You either love Shakespeare or you don’t. For someone who was around four hundred years ago, he’s sparked a hell of a lot of debate and, indeed, controversy. The author of 37 plays, as well as 154 sonnets and several poems, William Shakespeare has changed the English language like no other.
Whether you couldn’t give a stuff about his works or you think he is the most inspiring writer in history, here are three reasons to love Shakespeare:
1) He has left behind such beautiful stories. The tales of Shakespeare will be around long after we all have departed this earth, because the depth of each play and the intricacy behind each poem reveal a profound truth to every reader: we write to discover what life really means. His stories of Romeo and Juliet, Rosalind and Orlando and Troilus and Cressida, to name a few, portray the ends to which humans will go for love. The climatic sounds of battle, the clash of swords, and greedy violence all bloody the pages of his writing. The seeds of ambition, the fight for justice, the corruption of a King: no theme is left untouched by the Bard. There will always be a revered place for him in the history of our language, because what he says is universal, appealing to our deepest thoughts and stirring our darkest secrets.
2) His namesake has inspired the creation of astounding literary landmarks. On my recent travels to Paris last month, I came across possibly the most beautiful bookshop I have ever entered. Facing the majestic facade of Notre Dame, Shakespeare and Company was nestled off a bustling French street, housing hundreds upon hundreds of books, all waiting to be read.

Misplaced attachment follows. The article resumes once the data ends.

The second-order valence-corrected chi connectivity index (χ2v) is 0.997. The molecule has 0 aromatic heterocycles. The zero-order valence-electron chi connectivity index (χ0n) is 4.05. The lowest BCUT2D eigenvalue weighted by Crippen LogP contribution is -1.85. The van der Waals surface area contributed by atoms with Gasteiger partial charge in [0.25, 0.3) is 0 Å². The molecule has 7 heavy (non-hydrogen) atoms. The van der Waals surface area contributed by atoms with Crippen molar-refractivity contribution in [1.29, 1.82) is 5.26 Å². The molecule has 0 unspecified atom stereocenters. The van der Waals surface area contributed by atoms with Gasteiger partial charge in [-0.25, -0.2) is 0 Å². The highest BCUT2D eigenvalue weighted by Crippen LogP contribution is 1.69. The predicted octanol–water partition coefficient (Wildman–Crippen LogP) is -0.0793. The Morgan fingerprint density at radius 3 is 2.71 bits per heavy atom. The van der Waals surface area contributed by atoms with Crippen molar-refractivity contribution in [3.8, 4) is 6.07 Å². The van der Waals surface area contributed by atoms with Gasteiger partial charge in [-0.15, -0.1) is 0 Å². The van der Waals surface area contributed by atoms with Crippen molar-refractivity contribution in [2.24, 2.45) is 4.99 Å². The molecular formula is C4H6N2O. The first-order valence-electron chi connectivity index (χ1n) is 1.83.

I volunteered there for an evening, stacking shelves and soaking up the writerly atmosphere. I’m always excited when I come across a bookshop stocking English literature when I’m in a foreign country, because I just cannot resist the purchase of a new novel or a childhood favourite, particularly if they will be a keepsake of my travels. The very fact that Shakespeare is not only a bookshop, but has an upstairs library, just made me adore it even more.
I talked about visiting Shakespeare’s Globe Theatre in one of my previous blog posts: the care and utmost precise detail in which the recreation was constructed says it all about the respect that Shakespeare holds over the public today.
I have to say that I have never been so invigorated by any place as I was by seeing those. Perhaps it was the quiet taste of writerly success imbibed in the air, knowing all of the famous literary faces that passed through those doors, but there was something I couldn’t put my finger on about why I loved the Globe and Shakespeare so much. Not knowing the true background of the author and the world having very little information about his life, I guess the aura of mystery that is forever linked with Shakespeare is evident in the stacked bookshelves and varied stage performances that are scattered throughout the world in his name.
3) Every day, someone is inspired by his words. Pretty much every single person has studied a Shakespeare play at some point in their life, moaned and groaned about having to ream off pages of quotes in their English exam, or tried to specify the exact motivation of a character in an essay. The fundamental point is that, whether or not he has given us grief during our school years, artists all over the world have been constantly influenced by his fantastic works of literature for centuries: playwrights, actors, directors, film-makers, writers, painters, and even those not in creative professions. What a wonderful legacy to leave behind.